Principal Toni Klugh (Myko Lyric/ L.A. Sentinel)

Community Magnet Charter School (CMCS) is a National Blue Ribbon and California Distinguished elementary school located in Bel-Air, Los Angeles. Despite its predominantly White neighborhood, CMCS is a highly diverse magnet school that believes “every effort should be made to reflect the diversity of the city within our school population and all students should have equal access to the curriculum.” It is fitting that they now have a Black woman as the principal and her name is Toni Klugh.

Klugh’s mom was a teacher in Detroit who taught primary school special education students,and it was through her mother’s subtle influence that Klugh began to feel that she, too, should dive into being an instructor. She started as a district intern, substitute teacher, sixth grade teacher, and eventually worked her way up to assistant principal at two schools simultaneously.

Instead of being complacent in her already impressive career, Klugh’s eyes began looking towards being a principal. As fate would have it, a position opened at CMCS and she was accepted as their new principal, eager to begin this new chapter.

The visual values of community. (Myko Lyric/ L.A. Sentinel)

“I felt strong coming in. Everything was going great, and then there was COVID!” Klugh shared with the Sentinel. Her first year transformed into a remote position that was more operational over instructional. However, in comparison to many other schools within Los Angeles and LAUSD, CMCS was highly fortunate in its rather seamless adaptation to virtual learning.

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In the years since Klugh began, LAUSD distributed funds to further enhance programs that bridge the gap between the higher performance of Caucasian and Asian students versus the inconsistent performance of Black and Latinx students. The Black Student Achievement Plan allowed CMCS to collaborate with their Black families, focusing on a collaborative vision to enhance the Black student experience at CMCS.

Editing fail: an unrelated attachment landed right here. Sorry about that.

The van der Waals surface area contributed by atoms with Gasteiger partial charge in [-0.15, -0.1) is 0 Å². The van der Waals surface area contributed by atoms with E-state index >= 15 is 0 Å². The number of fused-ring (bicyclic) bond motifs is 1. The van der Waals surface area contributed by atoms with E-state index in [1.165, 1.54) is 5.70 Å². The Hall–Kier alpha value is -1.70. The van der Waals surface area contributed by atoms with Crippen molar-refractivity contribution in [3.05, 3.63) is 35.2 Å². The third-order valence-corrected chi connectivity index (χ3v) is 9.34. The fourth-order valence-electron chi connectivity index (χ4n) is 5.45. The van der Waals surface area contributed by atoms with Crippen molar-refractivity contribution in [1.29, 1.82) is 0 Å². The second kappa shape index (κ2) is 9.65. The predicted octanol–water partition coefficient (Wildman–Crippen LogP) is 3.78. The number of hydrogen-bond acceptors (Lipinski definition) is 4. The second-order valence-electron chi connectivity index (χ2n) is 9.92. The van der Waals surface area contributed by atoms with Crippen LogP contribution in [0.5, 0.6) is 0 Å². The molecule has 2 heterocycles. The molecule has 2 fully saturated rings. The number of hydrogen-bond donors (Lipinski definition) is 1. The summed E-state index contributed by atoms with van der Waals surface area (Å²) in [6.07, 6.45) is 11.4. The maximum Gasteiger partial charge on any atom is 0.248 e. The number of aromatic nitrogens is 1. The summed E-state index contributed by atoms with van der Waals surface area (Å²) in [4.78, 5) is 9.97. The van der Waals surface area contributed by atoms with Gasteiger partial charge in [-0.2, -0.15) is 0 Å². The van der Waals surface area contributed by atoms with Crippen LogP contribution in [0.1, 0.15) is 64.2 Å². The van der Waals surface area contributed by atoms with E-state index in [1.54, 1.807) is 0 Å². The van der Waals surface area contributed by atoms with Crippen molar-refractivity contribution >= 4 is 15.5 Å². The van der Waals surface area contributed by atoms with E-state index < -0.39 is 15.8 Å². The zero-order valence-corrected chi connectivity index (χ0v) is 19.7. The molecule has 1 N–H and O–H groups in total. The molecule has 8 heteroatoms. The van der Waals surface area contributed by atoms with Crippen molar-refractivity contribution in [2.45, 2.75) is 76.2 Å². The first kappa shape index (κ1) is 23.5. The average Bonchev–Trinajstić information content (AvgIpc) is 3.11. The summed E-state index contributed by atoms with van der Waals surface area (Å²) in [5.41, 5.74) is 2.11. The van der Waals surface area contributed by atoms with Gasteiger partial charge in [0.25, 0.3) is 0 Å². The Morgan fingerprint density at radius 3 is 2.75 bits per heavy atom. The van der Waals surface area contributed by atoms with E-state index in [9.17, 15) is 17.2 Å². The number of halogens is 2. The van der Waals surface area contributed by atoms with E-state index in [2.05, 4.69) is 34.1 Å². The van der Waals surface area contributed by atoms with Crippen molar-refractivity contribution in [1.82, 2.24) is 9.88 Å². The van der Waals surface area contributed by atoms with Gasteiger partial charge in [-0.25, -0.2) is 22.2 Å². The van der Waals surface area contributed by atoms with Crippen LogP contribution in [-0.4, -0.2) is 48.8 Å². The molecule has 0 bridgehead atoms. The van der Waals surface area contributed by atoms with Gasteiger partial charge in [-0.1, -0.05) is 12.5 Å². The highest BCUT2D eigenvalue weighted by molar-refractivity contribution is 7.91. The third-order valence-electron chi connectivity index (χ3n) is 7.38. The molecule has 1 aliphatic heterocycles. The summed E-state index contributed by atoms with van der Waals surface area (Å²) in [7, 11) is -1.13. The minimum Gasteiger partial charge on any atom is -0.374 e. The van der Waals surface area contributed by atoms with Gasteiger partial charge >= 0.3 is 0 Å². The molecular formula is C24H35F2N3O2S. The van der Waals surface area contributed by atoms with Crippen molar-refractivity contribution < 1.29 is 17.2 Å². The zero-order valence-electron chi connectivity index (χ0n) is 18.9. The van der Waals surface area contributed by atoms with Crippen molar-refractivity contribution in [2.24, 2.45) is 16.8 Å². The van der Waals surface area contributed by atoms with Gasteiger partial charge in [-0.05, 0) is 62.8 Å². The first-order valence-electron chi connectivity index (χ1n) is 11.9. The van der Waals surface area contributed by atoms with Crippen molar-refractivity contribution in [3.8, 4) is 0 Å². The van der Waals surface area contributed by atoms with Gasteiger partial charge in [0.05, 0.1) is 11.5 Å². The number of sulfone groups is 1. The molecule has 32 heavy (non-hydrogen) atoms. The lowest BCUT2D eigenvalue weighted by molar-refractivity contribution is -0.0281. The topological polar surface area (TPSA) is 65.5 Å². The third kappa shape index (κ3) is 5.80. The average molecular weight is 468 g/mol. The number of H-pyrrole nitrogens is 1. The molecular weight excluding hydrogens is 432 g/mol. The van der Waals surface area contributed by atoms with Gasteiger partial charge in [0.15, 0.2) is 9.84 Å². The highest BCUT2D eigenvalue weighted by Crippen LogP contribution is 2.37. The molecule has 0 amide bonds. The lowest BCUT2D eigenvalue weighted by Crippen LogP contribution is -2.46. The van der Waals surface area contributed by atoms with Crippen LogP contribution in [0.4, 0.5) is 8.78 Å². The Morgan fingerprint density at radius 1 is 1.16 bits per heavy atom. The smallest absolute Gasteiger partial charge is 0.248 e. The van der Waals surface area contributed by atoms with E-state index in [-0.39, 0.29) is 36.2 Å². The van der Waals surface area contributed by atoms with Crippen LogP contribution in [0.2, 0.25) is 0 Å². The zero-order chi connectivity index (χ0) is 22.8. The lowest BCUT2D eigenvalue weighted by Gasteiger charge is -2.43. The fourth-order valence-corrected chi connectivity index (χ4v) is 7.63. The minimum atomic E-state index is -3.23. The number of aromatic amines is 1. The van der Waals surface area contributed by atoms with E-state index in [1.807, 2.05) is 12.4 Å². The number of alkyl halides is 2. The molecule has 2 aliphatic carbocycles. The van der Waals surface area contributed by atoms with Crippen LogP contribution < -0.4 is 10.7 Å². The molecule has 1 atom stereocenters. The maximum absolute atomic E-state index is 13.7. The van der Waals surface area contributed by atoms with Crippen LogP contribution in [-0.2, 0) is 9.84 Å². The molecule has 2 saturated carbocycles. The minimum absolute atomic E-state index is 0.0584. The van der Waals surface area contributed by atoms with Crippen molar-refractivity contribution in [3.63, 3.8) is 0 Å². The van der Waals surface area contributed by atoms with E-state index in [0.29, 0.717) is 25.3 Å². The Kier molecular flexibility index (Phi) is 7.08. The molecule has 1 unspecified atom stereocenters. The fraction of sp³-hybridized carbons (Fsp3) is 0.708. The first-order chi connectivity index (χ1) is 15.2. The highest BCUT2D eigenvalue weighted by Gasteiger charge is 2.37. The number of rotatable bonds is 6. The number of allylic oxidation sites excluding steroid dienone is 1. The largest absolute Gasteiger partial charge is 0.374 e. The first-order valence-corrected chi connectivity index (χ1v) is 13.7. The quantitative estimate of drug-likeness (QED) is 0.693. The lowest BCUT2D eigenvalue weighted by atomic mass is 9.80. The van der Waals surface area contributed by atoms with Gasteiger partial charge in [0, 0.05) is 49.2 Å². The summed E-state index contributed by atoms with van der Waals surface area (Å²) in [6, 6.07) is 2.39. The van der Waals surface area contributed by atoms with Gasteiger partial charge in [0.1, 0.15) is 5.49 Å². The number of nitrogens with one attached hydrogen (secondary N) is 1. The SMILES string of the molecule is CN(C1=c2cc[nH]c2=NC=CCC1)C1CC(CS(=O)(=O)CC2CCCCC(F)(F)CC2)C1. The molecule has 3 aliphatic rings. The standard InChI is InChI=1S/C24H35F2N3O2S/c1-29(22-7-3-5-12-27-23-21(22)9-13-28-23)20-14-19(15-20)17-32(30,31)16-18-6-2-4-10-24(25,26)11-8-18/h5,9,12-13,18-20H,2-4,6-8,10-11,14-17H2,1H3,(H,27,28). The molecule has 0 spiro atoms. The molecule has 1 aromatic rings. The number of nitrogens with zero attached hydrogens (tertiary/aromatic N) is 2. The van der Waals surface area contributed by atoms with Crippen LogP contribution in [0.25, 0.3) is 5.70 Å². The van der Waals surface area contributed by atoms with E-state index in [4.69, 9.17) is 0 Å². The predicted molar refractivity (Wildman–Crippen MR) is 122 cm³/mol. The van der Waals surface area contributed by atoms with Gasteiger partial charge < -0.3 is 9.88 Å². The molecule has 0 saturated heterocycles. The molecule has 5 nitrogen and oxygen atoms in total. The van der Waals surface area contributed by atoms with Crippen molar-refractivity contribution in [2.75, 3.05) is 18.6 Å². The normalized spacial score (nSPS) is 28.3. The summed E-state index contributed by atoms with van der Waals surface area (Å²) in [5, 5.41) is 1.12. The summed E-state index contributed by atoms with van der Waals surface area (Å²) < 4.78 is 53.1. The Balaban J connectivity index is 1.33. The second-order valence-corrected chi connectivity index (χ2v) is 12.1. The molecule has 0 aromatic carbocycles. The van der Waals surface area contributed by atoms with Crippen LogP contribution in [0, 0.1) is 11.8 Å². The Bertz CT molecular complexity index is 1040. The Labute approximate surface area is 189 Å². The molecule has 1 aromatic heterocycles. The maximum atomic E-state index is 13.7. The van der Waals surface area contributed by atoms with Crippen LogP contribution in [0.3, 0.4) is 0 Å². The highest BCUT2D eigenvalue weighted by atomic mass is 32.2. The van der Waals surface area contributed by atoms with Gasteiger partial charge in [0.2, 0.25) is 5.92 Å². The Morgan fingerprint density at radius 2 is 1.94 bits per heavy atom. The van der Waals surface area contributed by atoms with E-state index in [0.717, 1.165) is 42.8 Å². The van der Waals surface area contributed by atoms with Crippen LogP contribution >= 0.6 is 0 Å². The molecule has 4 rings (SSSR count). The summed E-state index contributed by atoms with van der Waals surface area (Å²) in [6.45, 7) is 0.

CMCS developed a summer program with UCLA in 2020, invested in anti-bias and anti-racism training as well as cultural and linguistic relevance education, identified fictional books with black-centric stories, and implemented those books into the school’s overall curriculum.

The visual values of community. (Myko Lyric/ L.A. Sentinel)

Although Klugh acknowledges that there’s a lot of work to do, others acknowledge the work that has been done. Being appointed principal at a school whose values she aligns with was certainly an honor and that honor is a boomerang.

Klugh has greatly contributed to the school not only by being a strong and compassionate leader for all students, but also by intentionally serving and representing a population that, in multiple facets of daily life, often goes underserved and underrepresented.

Her favorite part of it all? “The students! Being able to talk with them…when they come into my office just to say hi…it just makes me so happy”.

The CMCS student gardening program. (Myko Lyric/ L.A. Sentinel)

She understands that school is a place where children spend the majority of their formative years, and it is her intention to continue “bringing home here. I think of a principal kind of as a tree, and all the branches are students, parents, teachers, faculty, staff, the community, the district.”

With Toni and CMCS’ alignment of values, it’s clear she’s committed to fostering an environment that upholds and strengthens the multidimensional meaning of community.